December 19, 2014
Scrooge was better than his word. He did it all, and infinitely more. To Tiny Tim, who did not die, he was a second father. To the literary world, the crusty miser's tale, written by Charles Dickens and published on Dec. 19, 1843, has survived a surprising 171 years.
However, the meaning may be changing in the 21st century, as young readers take to the pages and see “A Christmas Carol” through a different set of values, said Mary Mullen, an assistant professor of English at Texas Tech University.
As far as literary figures go, the old humbug's longevity is quite remarkable, said Mullen, who is a literary and pop-culture expert who studies 19th-century Irish and British literature. That's not only because Christmas hasn't changed much since the story was written, but also because the tale itself invites audiences to become a part of the story.
“I think it's important to remember Charles Dickens wrote ‘A Christmas Carol' to make money,” Mullen said. “Dickens helped make Christmas a brand, and that's something that hasn't changed much – what Christmas means. Christmas hasn't changed much since the Victorian period. Whether its meaning is Christian or secular, or if it's just a time for family, you can't escape Christmas. That is, in part, because of Dickens. I've read an anecdote where a young girl heard Dickens had died. She said, ‘If Dickens is dead, is Father Christmas dead, too?'”
Part of the tale's massive appeal also comes from the loophole in copyright law at the time, Mullen said. Because the story was so popular, and because English copyright law did not protect the story from being published overseas, American publishers seized the words and began pirating it for profit, further pushing the tale into popular culture.
“‘A Christmas Carol' is performed every year in all types of communities today,” she said. “The different editions proliferated so quickly. Its appeal was immediate but also timeless.”
Dickens wrote “A Christmas Carol” at a time of vast industrial change, Mullen said, with an economic landscape filled with poverty and destitution. Many of his works deal with problems he saw, such as materialism. With “A Christmas Carol's” take-home message, he wants members of the capitalist society to stop connecting with each other in terms of monetary value and begin connecting in terms of humanity as well as helping to meet the needs of those who cannot help themselves.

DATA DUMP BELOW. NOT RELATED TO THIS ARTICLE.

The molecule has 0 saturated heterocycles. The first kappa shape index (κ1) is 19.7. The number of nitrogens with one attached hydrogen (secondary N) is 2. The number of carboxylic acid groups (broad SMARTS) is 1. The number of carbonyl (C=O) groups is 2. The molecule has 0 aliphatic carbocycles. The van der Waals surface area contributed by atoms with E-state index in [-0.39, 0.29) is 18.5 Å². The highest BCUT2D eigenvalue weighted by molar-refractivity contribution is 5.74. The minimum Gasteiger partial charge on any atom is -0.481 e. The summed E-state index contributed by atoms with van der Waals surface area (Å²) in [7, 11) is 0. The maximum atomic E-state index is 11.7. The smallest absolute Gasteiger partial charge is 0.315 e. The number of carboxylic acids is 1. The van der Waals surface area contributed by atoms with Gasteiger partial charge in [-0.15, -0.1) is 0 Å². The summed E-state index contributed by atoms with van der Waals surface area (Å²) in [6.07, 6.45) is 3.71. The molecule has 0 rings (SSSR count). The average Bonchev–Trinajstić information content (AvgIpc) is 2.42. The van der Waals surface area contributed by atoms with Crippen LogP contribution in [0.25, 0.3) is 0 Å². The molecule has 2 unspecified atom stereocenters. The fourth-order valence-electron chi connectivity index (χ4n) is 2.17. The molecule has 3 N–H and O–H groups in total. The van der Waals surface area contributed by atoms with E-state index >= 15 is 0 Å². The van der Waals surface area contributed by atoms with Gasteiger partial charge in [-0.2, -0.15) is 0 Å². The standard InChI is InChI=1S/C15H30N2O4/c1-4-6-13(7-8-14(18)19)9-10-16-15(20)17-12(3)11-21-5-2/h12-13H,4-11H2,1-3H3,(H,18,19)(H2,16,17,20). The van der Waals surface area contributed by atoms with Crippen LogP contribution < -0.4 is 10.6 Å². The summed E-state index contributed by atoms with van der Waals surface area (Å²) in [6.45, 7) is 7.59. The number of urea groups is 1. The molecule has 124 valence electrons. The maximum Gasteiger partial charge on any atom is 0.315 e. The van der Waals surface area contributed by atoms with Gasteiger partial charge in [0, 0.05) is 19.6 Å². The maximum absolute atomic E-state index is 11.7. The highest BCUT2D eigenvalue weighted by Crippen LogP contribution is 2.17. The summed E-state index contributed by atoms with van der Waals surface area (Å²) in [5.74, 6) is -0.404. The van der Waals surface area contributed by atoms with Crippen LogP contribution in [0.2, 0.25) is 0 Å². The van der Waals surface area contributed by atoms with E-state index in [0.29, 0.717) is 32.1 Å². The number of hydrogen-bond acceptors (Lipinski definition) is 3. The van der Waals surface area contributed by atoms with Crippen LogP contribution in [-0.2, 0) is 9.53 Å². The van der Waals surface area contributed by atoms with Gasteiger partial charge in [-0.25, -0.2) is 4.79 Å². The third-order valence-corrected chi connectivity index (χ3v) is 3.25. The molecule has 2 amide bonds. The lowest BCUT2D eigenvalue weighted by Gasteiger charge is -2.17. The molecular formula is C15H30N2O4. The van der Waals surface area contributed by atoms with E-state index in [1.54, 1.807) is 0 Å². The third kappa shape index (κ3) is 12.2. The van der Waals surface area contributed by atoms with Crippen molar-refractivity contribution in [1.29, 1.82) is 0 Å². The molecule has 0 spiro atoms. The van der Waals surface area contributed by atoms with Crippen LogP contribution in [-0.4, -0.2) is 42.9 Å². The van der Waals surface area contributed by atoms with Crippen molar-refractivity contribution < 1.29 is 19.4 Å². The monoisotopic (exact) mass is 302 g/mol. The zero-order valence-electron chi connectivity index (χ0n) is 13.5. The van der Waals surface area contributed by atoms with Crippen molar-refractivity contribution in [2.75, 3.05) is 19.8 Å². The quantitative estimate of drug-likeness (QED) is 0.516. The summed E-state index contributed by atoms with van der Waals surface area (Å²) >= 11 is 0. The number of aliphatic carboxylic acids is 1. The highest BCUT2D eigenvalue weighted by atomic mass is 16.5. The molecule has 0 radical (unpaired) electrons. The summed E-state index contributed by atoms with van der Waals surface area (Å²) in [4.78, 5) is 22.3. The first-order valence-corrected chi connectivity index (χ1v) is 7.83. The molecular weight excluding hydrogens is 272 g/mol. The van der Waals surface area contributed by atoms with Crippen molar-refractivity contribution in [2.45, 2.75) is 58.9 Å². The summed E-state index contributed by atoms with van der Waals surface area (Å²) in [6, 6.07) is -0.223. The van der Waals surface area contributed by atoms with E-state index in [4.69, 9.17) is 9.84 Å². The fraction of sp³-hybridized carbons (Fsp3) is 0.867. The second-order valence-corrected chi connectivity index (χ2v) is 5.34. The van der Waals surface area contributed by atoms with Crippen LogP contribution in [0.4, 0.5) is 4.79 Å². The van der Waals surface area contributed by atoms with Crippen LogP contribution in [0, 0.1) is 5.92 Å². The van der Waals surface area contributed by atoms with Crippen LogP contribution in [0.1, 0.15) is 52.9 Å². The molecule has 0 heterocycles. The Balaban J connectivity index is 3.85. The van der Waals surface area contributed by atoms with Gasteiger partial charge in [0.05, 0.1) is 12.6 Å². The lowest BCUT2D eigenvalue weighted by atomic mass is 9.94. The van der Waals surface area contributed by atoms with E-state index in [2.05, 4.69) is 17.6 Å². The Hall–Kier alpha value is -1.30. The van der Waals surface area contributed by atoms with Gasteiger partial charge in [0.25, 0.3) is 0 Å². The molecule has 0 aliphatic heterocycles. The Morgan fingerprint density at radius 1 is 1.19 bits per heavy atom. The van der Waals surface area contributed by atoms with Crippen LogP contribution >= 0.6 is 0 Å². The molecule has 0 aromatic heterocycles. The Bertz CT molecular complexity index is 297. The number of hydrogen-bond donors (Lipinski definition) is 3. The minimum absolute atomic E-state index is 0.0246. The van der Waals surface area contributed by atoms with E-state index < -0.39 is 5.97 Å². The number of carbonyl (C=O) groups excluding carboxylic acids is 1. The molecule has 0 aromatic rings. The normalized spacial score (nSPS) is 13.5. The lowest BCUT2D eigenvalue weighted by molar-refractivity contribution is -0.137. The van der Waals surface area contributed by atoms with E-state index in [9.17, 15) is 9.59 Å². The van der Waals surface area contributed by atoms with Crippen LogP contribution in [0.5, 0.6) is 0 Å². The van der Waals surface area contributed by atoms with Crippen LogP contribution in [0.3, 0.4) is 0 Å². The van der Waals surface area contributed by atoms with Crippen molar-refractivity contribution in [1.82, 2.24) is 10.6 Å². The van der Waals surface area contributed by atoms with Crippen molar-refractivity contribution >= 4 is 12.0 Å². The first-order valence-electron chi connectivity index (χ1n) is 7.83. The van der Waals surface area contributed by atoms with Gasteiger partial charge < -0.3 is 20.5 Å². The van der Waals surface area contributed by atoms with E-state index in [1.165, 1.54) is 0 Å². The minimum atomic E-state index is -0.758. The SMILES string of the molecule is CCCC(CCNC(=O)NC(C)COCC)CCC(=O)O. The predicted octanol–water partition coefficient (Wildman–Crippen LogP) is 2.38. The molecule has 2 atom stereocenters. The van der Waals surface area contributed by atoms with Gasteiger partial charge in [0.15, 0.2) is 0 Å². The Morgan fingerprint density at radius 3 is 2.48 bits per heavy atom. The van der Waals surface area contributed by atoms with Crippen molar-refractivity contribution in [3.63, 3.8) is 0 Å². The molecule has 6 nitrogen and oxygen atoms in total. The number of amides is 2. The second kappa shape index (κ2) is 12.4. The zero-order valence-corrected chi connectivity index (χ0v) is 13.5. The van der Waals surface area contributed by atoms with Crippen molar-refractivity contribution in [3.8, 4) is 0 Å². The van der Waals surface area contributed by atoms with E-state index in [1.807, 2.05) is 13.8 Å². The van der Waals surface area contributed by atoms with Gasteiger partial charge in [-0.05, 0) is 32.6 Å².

The tale, she said, is sentimental with a clear moral in which Ebenezer Scrooge became the embodiment of avarice on Earth and ill will toward men. Having dedicated his life to the procurement of money, Scrooge locked his heart to the “frivolities” of life such as love and happiness long ago. He now works through Christmas, and one assumes all other holidays, in the pursuit of growing his coffers ever larger.
He even demands his underpaid, overworked employee, Bob Cratchit, who symbolizes the poor working conditions of the time, to work on Christmas Eve and finds it unfair that he must pay Cratchit for not working on Christmas Day.
Four spectral visits on Christmas Eve night convince Scrooge to change his ways and dedicate his life to loving and helping his fellow man. Immediately after, Scrooge helps his impoverished employee save his sickly son and lives out his life righting the wrongs and undoing the “chains” on his soul.
While the intended meaning is important, sometimes the meaning gets lost as the years pass, Mullen said.
“I'm interested in the different modes of reading that Dickens' stories invite us to think about – what the story actually says, such as its moral and sentimental focus, and how it circulates,” she said. “When it circulates, it often works against the story itself, suggesting a form of outdated Victorianism that we long for, or playing into Dickens's timelessness rather than highlighting the ways in which he was profoundly engaged with his historical moment. We often go to the play or re-read the story at Christmastime to escape from politics rather than using it as an opportunity to think about Dickens' politics or our own political world.”
Mullen said the meaning of the story may be changing in the 21st century as people associate the importance of making money with moral and personal responsibility.
While teaching 19th-century Irish literature, she said her students had trouble identifying with characters who ran into debt, which was a common theme of Irish literature at the time. Despite poor characters going into debt because of a political system that required they be perpetually indebted, she said her students saw the protagonists' choices to take on the debt as a moral rather than a structural problem.
Mullen said one student compared the Irish literature he'd read to “A Christmas Carol.”
“He said, ‘We always think that Scrooge is a villain, but he's right,'” Mullen said, echoing the student's thoughts. “‘If you don't make money, you can't live. Without Scrooge at the end what would we do? Who would give Tiny Tim the money?'
“For me, this comment revealed the extent to which money is our only understanding of value in the 21st century—even literature is assessed by very smart English undergrad students in terms of whether it will help them learn how to make money. In today's world, you shouldn't give gifts unless you have money to give. If you have to work on Christmas, then you just have to work on Christmas. Capitalism is the dominant mode of connecting and understanding how we should treat one another. A lot of political discourse is ‘take care of your wealth first, and then care about other things.' No one would say Scrooge is the moral center of that story. Yet, the same people who would say this is a great story because it's a triumph of loving one another would do the exact things Scrooge would do and have that be the defining role of morality in the country. But those are the exact values that Dickens is trying to critique.”